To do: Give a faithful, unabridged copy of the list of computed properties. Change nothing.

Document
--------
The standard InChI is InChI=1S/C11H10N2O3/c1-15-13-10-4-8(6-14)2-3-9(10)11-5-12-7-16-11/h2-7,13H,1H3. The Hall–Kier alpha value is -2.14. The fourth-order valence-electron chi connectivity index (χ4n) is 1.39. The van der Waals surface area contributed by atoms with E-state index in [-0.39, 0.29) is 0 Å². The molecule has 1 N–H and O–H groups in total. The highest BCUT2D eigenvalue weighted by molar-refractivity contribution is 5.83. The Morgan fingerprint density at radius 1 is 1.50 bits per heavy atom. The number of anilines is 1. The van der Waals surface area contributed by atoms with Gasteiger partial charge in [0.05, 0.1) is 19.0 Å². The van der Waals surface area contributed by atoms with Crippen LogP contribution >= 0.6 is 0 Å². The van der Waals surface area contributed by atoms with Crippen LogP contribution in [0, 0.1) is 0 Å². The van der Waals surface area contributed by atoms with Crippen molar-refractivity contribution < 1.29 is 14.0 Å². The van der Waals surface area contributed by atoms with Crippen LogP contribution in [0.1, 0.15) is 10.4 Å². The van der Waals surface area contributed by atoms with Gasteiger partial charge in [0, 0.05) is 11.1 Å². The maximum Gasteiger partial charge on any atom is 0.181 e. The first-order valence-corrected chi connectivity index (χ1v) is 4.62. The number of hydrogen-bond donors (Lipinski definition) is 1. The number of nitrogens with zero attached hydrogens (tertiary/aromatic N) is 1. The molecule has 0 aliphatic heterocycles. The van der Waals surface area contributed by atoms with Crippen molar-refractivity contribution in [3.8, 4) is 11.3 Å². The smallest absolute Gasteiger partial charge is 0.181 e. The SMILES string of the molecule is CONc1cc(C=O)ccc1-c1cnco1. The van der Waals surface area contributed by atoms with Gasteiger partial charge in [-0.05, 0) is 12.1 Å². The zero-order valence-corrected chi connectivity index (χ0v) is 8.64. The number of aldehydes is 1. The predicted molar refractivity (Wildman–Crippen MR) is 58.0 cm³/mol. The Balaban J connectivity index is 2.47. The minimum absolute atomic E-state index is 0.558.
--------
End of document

The standard InChI is InChI=1S/C11H10N2O3/c1-15-13-10-4-8(6-14)2-3-9(10)11-5-12-7-16-11/h2-7,13H,1H3. The Hall–Kier alpha value is -2.14. The fourth-order valence-electron chi connectivity index (χ4n) is 1.39. The van der Waals surface area contributed by atoms with E-state index in [-0.39, 0.29) is 0 Å². The molecule has 1 N–H and O–H groups in total. The highest BCUT2D eigenvalue weighted by molar-refractivity contribution is 5.83. The Morgan fingerprint density at radius 1 is 1.50 bits per heavy atom. The number of anilines is 1. The van der Waals surface area contributed by atoms with Gasteiger partial charge in [0.05, 0.1) is 19.0 Å². The van der Waals surface area contributed by atoms with Crippen LogP contribution >= 0.6 is 0 Å². The van der Waals surface area contributed by atoms with Crippen LogP contribution in [0, 0.1) is 0 Å². The van der Waals surface area contributed by atoms with Crippen molar-refractivity contribution < 1.29 is 14.0 Å². The van der Waals surface area contributed by atoms with Crippen LogP contribution in [0.1, 0.15) is 10.4 Å². The van der Waals surface area contributed by atoms with Gasteiger partial charge in [0, 0.05) is 11.1 Å². The maximum Gasteiger partial charge on any atom is 0.181 e. The first-order valence-corrected chi connectivity index (χ1v) is 4.62. The number of hydrogen-bond donors (Lipinski definition) is 1. The number of nitrogens with zero attached hydrogens (tertiary/aromatic N) is 1. The molecule has 0 aliphatic heterocycles. The van der Waals surface area contributed by atoms with Crippen molar-refractivity contribution in [3.8, 4) is 11.3 Å². The smallest absolute Gasteiger partial charge is 0.181 e. The SMILES string of the molecule is CONc1cc(C=O)ccc1-c1cnco1. The van der Waals surface area contributed by atoms with Gasteiger partial charge in [-0.05, 0) is 12.1 Å². The zero-order valence-corrected chi connectivity index (χ0v) is 8.64. The number of aldehydes is 1. The predicted molar refractivity (Wildman–Crippen MR) is 58.0 cm³/mol. The Balaban J connectivity index is 2.47. The minimum absolute atomic E-state index is 0.558.